DESCRIPTION OF THE PREFERRED EMBODIMENTS

As pointed out, the basic production of thermoplastic polyurethane polymers involving the polymerization reaction of a dihydric compound, a diisocyanate and a difunctional chain extending agent is well known in the art, as witnessed for example by U.S. Pat. Nos.: 2,871,218; 3,214,411; 3,432,474; 3,523,093 and 3,538,700, the disclosures of which are incorporated herein by reference thereto.

The dihydric compounds employed as starting materials in accordance with the process of this invention are well known in the art and are organic dihydroxy containing polymers, such as polyether diols, polyester diols and polymer/polyol diols which form what is commonly referred to as the soft segment of the final polyurethane product. Said organic dihydroxy containing polymers can have average weights ranging from about 300 to about 3,000 and hydroxyl numbers from about 375 to about 22.

Of course it is to be understood that mixtures of such organic dihydroxy containing polymers can be employed as reactants with the diisocyanate in accordance with the process of this invention. It is also to be understood that in addition to the above organic dihydroxy containing polymers a small amount e.g. less than 1 percent by weight of higher polyhydric compounds such as trihydric alcohol, e.g. gylcerine, trimethylolpropane, hexanetriol, pentaerythritol, and the like, may also be present so long as they do not unduly adversely effect the essentially uncrosslinked nature of the thermoplastic polyurethane polymer product desired to be obtained.

The hydroxyl number is defined as the number of milligrams of potassium hydroxide needed to react with the acid generated from the reaction of one gram of the hydroxyl containing compound with phthalic anhydride. The hydroxyl number can also be defined by the equation:

OH = (56.1  1000  f)/M.W.

where OH = hydroxyl number of the diol, f = functionality, i.e., average number of hydroxyl groups per molecule of diol, M.W. = average molecular weight of the diol.

One preferred class of such dihydroxy containing materials includes essentially linear hydroxy terminated polyethers such as polyoxyalkylene glycols including polytetramethylene glycols and alkylene oxide adducts of various difunctional starters. Such polyether diols are well known in the art. Illustrative examples of such adducts are the alkylene oxide adducts of ethylene oxide, propylene oxide, butylene oxides and mixtures thereof, with water or dihydric compounds such as ethylene glycol, diethylene glycol, propylene glycol, dipropylene glycol, butylene glycol, aniline, and the like. Preferred polyether diols are the polytetramethylene glycols and the ethylene or propylene oxide adducts of straight chain aliphatic glycols containing from 2 to 10 carbon atoms. Such hydroxy terminated polyethers preferably have average molecular weights ranging from about 300 to about 4,000 and hydroxyl number of about 375 to about 28. Most preferred are the polytetramethylene glycols having average molecular weights of 1000 to 3000 and hydroxy number of 111 to 37.

The most preferred class of all such dihydroxy containing starting materials are the polyester diols e.g., essentially linear hydroxy terminated polyesters, and more especially such polyesters commonly referred to as polylactone diols.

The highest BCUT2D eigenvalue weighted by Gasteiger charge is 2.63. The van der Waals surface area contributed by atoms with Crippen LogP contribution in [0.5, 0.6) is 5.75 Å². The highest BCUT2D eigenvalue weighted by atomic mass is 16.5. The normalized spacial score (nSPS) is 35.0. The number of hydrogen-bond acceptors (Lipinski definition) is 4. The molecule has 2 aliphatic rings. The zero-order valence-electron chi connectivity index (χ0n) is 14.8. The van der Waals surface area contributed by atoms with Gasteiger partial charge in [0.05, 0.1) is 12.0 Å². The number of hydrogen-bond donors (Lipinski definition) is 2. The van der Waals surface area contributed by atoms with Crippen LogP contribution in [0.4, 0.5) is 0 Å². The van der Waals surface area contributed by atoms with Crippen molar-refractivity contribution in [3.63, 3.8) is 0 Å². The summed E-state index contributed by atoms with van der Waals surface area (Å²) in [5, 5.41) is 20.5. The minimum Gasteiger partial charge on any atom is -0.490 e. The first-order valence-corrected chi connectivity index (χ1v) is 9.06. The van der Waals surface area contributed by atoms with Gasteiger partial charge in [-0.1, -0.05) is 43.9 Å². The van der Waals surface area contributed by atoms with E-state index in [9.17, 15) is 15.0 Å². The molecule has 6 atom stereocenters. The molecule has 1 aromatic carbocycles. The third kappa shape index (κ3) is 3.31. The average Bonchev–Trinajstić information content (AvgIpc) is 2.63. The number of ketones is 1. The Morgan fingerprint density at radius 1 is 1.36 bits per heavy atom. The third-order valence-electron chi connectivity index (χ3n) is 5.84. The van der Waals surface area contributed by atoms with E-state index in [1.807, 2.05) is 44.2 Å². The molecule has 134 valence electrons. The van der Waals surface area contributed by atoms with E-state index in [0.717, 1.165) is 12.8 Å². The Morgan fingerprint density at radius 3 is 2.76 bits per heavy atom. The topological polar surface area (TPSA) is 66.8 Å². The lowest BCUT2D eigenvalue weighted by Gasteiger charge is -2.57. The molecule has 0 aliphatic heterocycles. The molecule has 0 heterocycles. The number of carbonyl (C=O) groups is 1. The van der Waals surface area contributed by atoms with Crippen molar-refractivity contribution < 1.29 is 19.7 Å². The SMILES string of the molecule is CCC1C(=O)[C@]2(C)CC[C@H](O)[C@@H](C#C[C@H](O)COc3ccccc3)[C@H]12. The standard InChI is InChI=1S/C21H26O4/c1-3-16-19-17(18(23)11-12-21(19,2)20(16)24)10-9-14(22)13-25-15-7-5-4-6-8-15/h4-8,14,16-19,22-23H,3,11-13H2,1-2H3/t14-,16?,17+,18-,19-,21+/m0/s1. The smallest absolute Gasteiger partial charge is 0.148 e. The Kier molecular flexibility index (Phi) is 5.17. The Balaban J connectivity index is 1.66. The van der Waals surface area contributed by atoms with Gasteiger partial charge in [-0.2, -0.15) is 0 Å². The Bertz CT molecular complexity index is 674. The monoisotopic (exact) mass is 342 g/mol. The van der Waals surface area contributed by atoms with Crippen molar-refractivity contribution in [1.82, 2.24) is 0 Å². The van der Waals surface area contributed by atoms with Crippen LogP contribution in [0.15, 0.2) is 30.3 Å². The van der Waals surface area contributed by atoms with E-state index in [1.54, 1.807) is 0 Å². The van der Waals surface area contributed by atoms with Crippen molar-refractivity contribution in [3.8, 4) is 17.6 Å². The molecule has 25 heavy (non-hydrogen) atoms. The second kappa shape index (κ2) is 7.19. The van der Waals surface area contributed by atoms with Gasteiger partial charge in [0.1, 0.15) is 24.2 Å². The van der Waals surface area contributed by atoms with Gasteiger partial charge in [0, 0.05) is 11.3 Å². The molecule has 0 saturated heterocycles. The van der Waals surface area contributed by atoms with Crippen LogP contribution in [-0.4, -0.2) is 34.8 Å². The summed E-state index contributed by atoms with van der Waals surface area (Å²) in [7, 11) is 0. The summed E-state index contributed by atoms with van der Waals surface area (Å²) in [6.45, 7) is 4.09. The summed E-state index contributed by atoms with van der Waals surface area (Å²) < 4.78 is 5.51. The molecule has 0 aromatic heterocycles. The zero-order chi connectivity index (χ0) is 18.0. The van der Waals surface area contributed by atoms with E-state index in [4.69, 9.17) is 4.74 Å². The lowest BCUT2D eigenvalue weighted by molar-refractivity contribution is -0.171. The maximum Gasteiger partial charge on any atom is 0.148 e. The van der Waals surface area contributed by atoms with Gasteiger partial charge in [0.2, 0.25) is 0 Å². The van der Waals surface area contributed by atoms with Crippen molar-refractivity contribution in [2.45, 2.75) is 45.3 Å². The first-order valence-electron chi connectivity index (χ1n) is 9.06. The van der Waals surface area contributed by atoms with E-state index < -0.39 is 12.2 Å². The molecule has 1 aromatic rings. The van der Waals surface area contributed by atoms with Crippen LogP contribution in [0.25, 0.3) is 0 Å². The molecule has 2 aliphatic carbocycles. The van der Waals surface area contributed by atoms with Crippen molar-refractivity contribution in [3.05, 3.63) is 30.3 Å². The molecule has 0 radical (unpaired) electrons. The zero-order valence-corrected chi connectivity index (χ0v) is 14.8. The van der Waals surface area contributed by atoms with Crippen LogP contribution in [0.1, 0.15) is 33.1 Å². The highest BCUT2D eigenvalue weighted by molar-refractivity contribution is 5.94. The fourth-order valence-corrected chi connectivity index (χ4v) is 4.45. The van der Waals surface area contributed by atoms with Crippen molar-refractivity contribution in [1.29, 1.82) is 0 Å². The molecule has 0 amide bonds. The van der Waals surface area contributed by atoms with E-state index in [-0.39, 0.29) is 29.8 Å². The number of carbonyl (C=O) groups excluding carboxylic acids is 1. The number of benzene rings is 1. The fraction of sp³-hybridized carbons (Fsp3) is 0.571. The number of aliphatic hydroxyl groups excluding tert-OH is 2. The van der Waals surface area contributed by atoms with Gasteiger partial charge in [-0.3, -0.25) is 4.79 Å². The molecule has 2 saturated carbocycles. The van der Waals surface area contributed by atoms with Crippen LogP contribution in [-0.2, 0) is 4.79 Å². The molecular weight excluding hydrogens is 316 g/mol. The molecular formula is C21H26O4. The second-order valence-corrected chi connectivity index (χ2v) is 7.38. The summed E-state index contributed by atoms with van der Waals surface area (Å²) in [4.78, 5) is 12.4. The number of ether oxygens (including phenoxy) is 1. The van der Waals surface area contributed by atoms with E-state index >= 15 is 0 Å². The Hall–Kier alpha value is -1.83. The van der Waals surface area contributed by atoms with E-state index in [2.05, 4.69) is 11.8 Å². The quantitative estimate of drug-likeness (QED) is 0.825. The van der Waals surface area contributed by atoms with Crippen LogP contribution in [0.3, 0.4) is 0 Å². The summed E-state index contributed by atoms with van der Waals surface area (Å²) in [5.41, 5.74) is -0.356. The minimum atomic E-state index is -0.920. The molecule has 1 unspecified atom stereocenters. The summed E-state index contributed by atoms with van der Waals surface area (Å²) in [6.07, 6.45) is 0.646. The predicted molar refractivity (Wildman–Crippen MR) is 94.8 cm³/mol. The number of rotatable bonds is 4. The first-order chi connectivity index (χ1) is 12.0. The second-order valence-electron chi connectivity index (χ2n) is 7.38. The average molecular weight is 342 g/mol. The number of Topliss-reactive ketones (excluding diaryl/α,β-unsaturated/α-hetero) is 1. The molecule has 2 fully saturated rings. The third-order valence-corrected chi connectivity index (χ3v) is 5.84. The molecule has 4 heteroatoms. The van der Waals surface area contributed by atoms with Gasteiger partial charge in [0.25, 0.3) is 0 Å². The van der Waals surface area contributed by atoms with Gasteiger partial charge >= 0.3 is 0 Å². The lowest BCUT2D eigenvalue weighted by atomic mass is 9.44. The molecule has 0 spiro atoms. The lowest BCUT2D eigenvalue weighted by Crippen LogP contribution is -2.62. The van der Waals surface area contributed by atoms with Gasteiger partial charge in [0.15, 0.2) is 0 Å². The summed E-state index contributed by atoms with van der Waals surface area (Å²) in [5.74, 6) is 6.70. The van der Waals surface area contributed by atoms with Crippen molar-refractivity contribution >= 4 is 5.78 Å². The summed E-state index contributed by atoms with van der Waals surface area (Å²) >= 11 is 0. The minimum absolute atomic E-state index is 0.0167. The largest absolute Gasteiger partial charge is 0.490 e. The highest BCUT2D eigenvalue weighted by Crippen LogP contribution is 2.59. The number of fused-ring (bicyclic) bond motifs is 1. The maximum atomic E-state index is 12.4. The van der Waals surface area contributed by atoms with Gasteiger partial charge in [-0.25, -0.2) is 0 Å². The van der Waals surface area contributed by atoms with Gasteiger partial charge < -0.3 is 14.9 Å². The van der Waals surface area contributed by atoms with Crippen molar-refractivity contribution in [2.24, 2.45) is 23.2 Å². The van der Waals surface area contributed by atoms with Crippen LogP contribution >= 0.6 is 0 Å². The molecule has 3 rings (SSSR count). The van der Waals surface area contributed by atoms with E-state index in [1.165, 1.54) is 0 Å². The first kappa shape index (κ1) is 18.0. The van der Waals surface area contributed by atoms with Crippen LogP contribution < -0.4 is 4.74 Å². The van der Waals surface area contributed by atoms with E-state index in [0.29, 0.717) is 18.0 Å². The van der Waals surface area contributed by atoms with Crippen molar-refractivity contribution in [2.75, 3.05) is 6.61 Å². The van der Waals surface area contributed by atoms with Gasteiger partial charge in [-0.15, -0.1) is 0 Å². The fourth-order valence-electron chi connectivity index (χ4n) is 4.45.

Illustrative examples of such linear hydroxy terminated polyesters include the esterification products of dicarboxylic acids, such as adipic, succinic, pimelic, suberic, azelaic, sebacic, phthalic, cyclohexanedicarboxylic acid, and the like or their anhydrides with aliphatic glycols. Preferred acids are those dicarboxylic acids of the formula HOOC--R--COOH where R is an alkylene radical containing from 2 to 8 carbon atoms, especially the polymethylene dicarboxylic acids, while the most preferred acid is adipic acid. Preferred aliphatic glycols are the straight chain glycols containing from 2 to 10 carbon atoms, such as ethylene glycol, propylene glycol, 1,4-butanediol, 1,6-hexamethylenediol, 1,8-octamethylenediol, and the like, especially the polymethylene diols containing from 4 to 8 carbon atoms, while the most preferred glycol is 1,4-butanediol. Such hydroxy terminated polyesters preferably have average molecular weights ranging from about 500 to about 3000 and hydroxyl numbers of about 225 to 37.

Illustrative examples of such polylactone diol type esters include those prepared by polymerizing a lactone with or without a bifunctional initiator as well as those prepared by reacting a mixture of a lactone and an alkylene oxide with a bifunctional initiator. Such polylactone diols as well as the methods for their preparation are well known in the art as witnessed e.g., by U.S. Pat. Nos. 3,021,309 through 3,021,317; 3,169,945; and 2,962,524, the disclosures of which are incorporated herein by reference thereto. Suitable lactone monomers which can be employed in the manufacture of the polylactone diols can be illustrated by the formula ##STR1## wherein each R individually is a hydrogen, alkyl, halogen or alkoxy radical; x is an integer of 1 to 4; z has a value of 0 or 1; the sum of x + y + z is at least 4 and no greater than 6; and the total number of R groups which are substituents other than hydrogen does not exceed 3 and preferably does not exceed 2. Illustrative R groups include methyl, ethyl, isopropyl, n-butyl, sec-butyl, t-butyl, hexyl, chloro, bromo, iodo, methoxy, ethoxy, n-butoxy, n-hexoxy, 2-ethylhexoxy, dodecoxy, and the like. It is preferred that each R individually be hydrogen, lower alkyl, e.g. methyl, ethyl, n-propyl, isobutyl, and/or lower alkoxy, e.g. methoxy, ethoxy, propoxy, n-butoxy, and the like. It is further preferred that the total number of carbon atoms in the R substituents does not exceed 8. Illustrative cyclic ester monomers include, e.g. epsilon-caprolactone, delta-valerolactone, zeta-enantholactone, eta-caprylolactone, monomethyl-delta-valerolactone, monomethyl-epsilon-caprolactone, dimethyl-delta-valerolactone, and the like. Suitable bifunctional initiators include diols and diamines containing from 2 to 10 carbon atoms such as ethylene glycol, diethylene glycol, propylene glycol, dipropylene glycol, bis(4-aminophenyl)methane, ethylenediamine and the like, while illustrative alkylene oxides include those mentioned above. Such polylactone diol esters preferably have average molecular weights ranging from about 500 to 3000 and hydroxyl numbers of about 225 to 37. The most preferred polylactone diols are those prepared by reacting a lactone especially epsilon-caprolactone or methyl-epsilon-caprolactone with a lower alkylene glycol or diamine initiator.